Although having never met the man or corresponded with him, it is possible for me to imagine how an interaction would have been, it is experienced-smiley uncle vibe that comes out not only in his videos but pervades all through his writings.  Roger Ebert was a great writer, my definition of a great writer would therefore be not to put thrust too much of oneself into one’s words but not being completely absent, even a bad movie review would only reflect the passion he had for writing what he had seen.

Roger Ebert was the hardest working movie critic on the planet even when diagnosed with a terminal disease and the only person to have successfully found a balance between the serious movie critic and the fun movie reviewer on TV.

Life Itself, his memoir or the reason behind this blog post captures that balance to the truest, it is impossible to approach different films with the same amount of seriousness but it possible but still difficult to watch all types of films with the same passion.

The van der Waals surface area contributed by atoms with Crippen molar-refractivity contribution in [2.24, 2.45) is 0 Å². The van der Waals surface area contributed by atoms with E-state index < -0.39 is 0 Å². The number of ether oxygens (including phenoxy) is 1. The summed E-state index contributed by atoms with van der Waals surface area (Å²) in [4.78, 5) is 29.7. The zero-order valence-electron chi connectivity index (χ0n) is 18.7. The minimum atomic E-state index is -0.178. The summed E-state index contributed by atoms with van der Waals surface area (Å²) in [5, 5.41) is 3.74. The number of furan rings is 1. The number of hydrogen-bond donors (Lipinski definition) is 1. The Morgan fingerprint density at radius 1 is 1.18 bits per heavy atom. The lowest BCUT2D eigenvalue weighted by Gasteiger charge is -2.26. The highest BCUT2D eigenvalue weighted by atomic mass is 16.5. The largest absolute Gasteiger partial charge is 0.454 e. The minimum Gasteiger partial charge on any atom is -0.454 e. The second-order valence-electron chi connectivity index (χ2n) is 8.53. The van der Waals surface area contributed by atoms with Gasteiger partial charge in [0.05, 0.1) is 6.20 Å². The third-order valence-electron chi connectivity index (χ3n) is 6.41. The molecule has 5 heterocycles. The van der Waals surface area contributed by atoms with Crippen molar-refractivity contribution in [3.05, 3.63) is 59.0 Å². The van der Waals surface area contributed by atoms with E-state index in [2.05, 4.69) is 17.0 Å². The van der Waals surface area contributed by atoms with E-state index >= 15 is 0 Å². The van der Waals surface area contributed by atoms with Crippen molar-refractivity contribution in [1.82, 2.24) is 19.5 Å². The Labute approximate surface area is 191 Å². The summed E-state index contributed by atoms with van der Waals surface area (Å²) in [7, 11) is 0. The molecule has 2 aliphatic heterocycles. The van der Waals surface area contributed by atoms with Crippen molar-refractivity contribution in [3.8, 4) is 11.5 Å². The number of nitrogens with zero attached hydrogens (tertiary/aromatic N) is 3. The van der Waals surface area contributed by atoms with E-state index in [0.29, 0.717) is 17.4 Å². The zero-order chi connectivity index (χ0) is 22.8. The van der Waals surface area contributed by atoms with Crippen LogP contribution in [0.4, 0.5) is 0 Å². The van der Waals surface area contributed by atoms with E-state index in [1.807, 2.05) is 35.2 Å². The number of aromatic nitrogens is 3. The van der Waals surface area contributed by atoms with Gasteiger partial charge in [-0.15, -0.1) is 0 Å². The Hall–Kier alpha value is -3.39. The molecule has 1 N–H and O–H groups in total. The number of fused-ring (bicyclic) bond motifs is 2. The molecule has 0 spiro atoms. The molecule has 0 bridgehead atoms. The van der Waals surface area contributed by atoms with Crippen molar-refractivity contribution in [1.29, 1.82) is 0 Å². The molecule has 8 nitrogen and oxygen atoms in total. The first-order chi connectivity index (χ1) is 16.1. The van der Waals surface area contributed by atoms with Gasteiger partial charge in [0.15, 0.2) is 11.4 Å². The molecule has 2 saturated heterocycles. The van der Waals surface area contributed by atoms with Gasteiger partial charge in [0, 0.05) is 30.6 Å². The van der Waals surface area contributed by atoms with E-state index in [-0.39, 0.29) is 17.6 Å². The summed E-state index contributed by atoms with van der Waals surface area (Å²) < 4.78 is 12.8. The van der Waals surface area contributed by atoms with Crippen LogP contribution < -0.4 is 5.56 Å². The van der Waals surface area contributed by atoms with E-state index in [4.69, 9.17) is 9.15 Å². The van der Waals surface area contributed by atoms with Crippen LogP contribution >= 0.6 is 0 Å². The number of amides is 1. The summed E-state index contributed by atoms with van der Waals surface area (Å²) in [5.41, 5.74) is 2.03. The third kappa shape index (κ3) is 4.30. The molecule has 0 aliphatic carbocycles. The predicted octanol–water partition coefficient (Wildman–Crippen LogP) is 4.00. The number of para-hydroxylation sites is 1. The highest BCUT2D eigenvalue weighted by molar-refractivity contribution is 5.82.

Movie reviewing at the end of the day becomes like suggestion generator, what to catch and what to miss, that is not we are interested in; a (any) movie that should lend itself to discussion or in a sense opens your mind about something is a great film, how the film was made/acted/technicalities are perhaps secondary or mostly irrelevant, to see through all these and arrive at the core idea of what a movie really wants to say to you.( the idea might not be singular and open to interpretations).

But mostly things covered in reviews are these secondaries which are quite evident for anyone to see and seriously not a reason for anyone to see a film or not, this is mostly what we try and avoid at our blogs.